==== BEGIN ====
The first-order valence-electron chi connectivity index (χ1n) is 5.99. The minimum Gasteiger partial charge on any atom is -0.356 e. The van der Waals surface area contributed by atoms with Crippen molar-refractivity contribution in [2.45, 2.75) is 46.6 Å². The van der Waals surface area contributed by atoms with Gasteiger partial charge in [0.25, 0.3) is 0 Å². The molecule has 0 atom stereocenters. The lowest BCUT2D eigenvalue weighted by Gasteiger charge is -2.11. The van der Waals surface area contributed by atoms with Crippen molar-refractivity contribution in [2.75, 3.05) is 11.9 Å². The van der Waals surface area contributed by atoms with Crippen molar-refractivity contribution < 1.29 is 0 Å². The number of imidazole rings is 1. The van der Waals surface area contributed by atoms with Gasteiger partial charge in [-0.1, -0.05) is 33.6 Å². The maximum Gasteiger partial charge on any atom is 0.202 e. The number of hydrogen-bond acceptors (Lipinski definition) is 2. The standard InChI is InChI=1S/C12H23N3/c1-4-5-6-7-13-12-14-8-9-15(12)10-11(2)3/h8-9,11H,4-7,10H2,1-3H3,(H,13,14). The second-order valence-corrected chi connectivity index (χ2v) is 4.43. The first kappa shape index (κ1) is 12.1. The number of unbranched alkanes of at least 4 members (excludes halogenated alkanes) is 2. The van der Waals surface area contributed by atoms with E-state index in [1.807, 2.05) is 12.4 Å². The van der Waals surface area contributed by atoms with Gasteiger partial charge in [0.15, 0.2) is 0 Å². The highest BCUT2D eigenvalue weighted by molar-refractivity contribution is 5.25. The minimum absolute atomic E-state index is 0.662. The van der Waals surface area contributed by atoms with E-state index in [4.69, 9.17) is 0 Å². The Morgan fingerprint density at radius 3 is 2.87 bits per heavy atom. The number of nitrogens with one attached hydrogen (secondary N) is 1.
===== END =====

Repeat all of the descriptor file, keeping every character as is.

The first-order valence-electron chi connectivity index (χ1n) is 5.99. The minimum Gasteiger partial charge on any atom is -0.356 e. The van der Waals surface area contributed by atoms with Crippen molar-refractivity contribution in [2.45, 2.75) is 46.6 Å². The van der Waals surface area contributed by atoms with Gasteiger partial charge in [0.25, 0.3) is 0 Å². The molecule has 0 atom stereocenters. The lowest BCUT2D eigenvalue weighted by Gasteiger charge is -2.11. The van der Waals surface area contributed by atoms with Crippen molar-refractivity contribution in [2.75, 3.05) is 11.9 Å². The van der Waals surface area contributed by atoms with Crippen molar-refractivity contribution < 1.29 is 0 Å². The number of imidazole rings is 1. The van der Waals surface area contributed by atoms with Gasteiger partial charge in [-0.1, -0.05) is 33.6 Å². The maximum Gasteiger partial charge on any atom is 0.202 e. The number of hydrogen-bond acceptors (Lipinski definition) is 2. The standard InChI is InChI=1S/C12H23N3/c1-4-5-6-7-13-12-14-8-9-15(12)10-11(2)3/h8-9,11H,4-7,10H2,1-3H3,(H,13,14). The second-order valence-corrected chi connectivity index (χ2v) is 4.43. The first kappa shape index (κ1) is 12.1. The number of unbranched alkanes of at least 4 members (excludes halogenated alkanes) is 2. The van der Waals surface area contributed by atoms with E-state index in [1.807, 2.05) is 12.4 Å². The van der Waals surface area contributed by atoms with Gasteiger partial charge in [0.15, 0.2) is 0 Å². The highest BCUT2D eigenvalue weighted by molar-refractivity contribution is 5.25. The minimum absolute atomic E-state index is 0.662. The van der Waals surface area contributed by atoms with E-state index in [4.69, 9.17) is 0 Å². The Morgan fingerprint density at radius 3 is 2.87 bits per heavy atom. The number of nitrogens with one attached hydrogen (secondary N) is 1.